Eight Badminton Players Disqualified

Wednesday, August 01, 2012

All American eyes may be on the gold-winning women's gymnastics team, but scandal is currently rocking the badminton event. Eight pairs of athletes have been disqualified from competition after allegedly playing to lose their matches. In Olympic parlance, they were ejected for "not using one’s best efforts to win a match." 

What makes the case particularly shocking is the caliber of the athletes in question. Wang Xiaoli and Yu Yang, the top-ranked women's team from China, and Koreans Jung Kyung-eun and Kim Ha-na, who are ranked third, are four of the eight disqualified. Presumably, the two pairs did not want to meet the number two team in the tournament, another pair from China, so early in the tournament. 

Rob Broomby, a correspondent for the BBC, discusses the situation. "Badminton experts warned that this was a risk if you went, as they did a few years back, away from a knockout system to a sort of group game system, that people would try and plot this way through the group games," he says. With the new format, weaker teams are able to play more matches, but it does provide an incentive to strategically lose matches in order to avoid more challenging opponents early on. 

"The fact is, for people who paid very, very good money, and many families who paid a huge amount of money to see these games, it was downright humiliating," he says. "Some of the best players in the world were standing right in front of the net, and apparently hitting the shuttlecock straight into it. There were rallies that lasted no longer than four shots, and in badminton, they go on for a good deal longer than that with a lot of drama."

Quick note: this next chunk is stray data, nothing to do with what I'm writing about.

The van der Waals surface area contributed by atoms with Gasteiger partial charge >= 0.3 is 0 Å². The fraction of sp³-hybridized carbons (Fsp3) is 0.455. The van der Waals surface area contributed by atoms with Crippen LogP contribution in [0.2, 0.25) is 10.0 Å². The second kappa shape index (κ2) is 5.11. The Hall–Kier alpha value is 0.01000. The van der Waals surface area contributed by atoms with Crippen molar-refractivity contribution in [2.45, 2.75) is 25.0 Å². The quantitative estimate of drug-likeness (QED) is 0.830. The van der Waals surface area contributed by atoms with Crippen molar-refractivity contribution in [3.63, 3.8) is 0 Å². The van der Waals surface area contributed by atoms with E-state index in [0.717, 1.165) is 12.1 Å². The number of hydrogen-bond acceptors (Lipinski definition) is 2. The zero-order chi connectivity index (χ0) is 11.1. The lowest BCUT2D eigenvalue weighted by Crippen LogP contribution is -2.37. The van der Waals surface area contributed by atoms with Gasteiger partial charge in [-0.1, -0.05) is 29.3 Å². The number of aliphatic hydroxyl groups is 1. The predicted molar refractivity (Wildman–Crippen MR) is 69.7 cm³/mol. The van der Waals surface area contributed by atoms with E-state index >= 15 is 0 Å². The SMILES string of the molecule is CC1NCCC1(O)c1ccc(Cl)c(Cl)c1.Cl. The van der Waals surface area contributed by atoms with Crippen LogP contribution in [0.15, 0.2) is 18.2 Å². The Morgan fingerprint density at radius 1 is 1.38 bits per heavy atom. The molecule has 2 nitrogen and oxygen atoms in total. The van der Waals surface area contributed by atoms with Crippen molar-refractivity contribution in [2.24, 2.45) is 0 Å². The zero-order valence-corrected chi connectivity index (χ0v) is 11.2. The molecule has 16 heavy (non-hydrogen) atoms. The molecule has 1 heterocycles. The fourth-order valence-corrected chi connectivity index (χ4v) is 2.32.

Guests:

Rob Broomby

Produced by:

Robert Balint

Comments [1]

Larry Fisher from b

Bad Mutton... You can't blame the players . This is the mistake of the Association. Strategically, it did not pay to win, so why win. Management needs a change

Aug. 01 2012 02:26 PM

Leave a Comment

Register for your own account so you can vote on comments, save your favorites, and more. Learn more.
Please stay on topic, be civil, and be brief.
Email addresses are never displayed, but they are required to confirm your comments. Names are displayed with all comments. We reserve the right to edit any comments posted on this site. Please read the Comment Guidelines before posting. By leaving a comment, you agree to New York Public Radio's Privacy Policy and Terms Of Use.